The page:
From coast to coast, mayors and governors in America are becoming vocal champions for recently arrived migrants seeking shelter and work permits.
However, these advocacy efforts and current rules are exposing difficulties among long-term immigrants. Those who have not received the same privileges, particularly work permits. Furthermore, some newcomers perceive a need for more friendliness from established immigrants.
Thousands of immigrants marched through Washington this month, pressing President Biden to extend work authorization to long-term residents. Their placards included things like “Work permits for all!” and “I’ve been waiting 34 years for a permit.”
Despite a minor slowdown in May due to new asylum rules, the number of arrests for illegal border crossings from Mexico surpassed 2 million. This is for the second year in a row, with the fiscal year ending on September 30.
Furthermore, hundreds of thousands of migrants have been lawfully allowed into the country in the last year. This is as a result of new laws aimed at discouraging unlawful crossings.
Despite processing 80% of applicants in less than a month and a half, asylum seekers still have to wait six months for a work permit. This is according to US Citizenship and Immigration Services.
On the other hand, those who use the Biden administration’s new legal avenues are not required to wait. Through a temporary legal status known as parole, 270,000 people from Cuba, Haiti, Nicaragua, and Venezuela entered.
However, by applying online with a financial sponsor through October. An additional 324,000 people used the CBP One smartphone app to schedule appointments to enter at a land border crossing with Mexico.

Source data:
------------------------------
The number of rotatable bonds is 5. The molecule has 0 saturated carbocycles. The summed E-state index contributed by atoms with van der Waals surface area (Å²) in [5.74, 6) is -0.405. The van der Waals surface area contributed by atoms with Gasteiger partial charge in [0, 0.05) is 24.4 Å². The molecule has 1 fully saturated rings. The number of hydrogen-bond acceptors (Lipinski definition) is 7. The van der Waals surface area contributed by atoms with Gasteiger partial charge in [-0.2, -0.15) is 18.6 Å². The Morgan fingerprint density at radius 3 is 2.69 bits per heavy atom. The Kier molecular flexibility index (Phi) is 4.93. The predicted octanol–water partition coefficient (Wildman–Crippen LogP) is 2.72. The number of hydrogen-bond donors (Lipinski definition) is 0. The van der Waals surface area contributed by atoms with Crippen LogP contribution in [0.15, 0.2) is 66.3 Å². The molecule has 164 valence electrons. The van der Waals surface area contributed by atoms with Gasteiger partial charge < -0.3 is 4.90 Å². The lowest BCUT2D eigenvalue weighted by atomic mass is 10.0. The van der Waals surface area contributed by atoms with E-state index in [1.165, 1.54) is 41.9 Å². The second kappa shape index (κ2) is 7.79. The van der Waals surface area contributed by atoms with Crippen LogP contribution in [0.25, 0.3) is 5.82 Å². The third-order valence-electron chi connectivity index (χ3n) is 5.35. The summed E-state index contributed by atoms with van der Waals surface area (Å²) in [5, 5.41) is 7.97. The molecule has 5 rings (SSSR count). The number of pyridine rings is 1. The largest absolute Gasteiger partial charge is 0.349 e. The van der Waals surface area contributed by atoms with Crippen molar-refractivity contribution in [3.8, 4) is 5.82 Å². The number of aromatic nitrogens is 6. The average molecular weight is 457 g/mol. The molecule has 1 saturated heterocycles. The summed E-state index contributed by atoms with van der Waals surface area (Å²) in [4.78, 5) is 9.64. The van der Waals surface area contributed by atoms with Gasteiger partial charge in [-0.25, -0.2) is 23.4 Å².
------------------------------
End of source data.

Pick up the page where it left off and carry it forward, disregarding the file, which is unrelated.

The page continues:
The White House is asking Congress for $1.4 billion to give food, shelter, and other services to new arrivals. The mayors of New York, Denver, Chicago, Los Angeles, and Houston demanded $5 billion in a letter to President Biden last month. They noted that the inflow had taxed budgets and forced cuts in key services.
The mayors are calling not only for temporary status and work permits for new immigrants but also for persons who have been in the United States for a lengthy period.
Many newcomers face challenges in reconnecting with family, encountering blocked calls and unanswered texts. The mayors stress a broader perspective on immigration concerns.
A 45-year-old Mexican woman, residing in the US for 25 years with three children born here, expresses dissatisfaction. She questions the fairness of new arrivals having work permits while she does not.
Earning $150 a week picking sweet potatoes in Homestead, she highlights the humanitarian aspect of prioritizing new arrivals. She expresses concerns about the treatment of individuals who, like herself, have been in the country for an extended period. Due to deportation fears, she chooses to be known only by her last name, Hernandez, to safeguard her identity.
“At this moment, it is a system that has strained our city and brings conflict between neighbors,” remarked Lawrence Benito, during a rally last month. He is the head of the Illinois Coalition for Immigrant and Refugee Rights.
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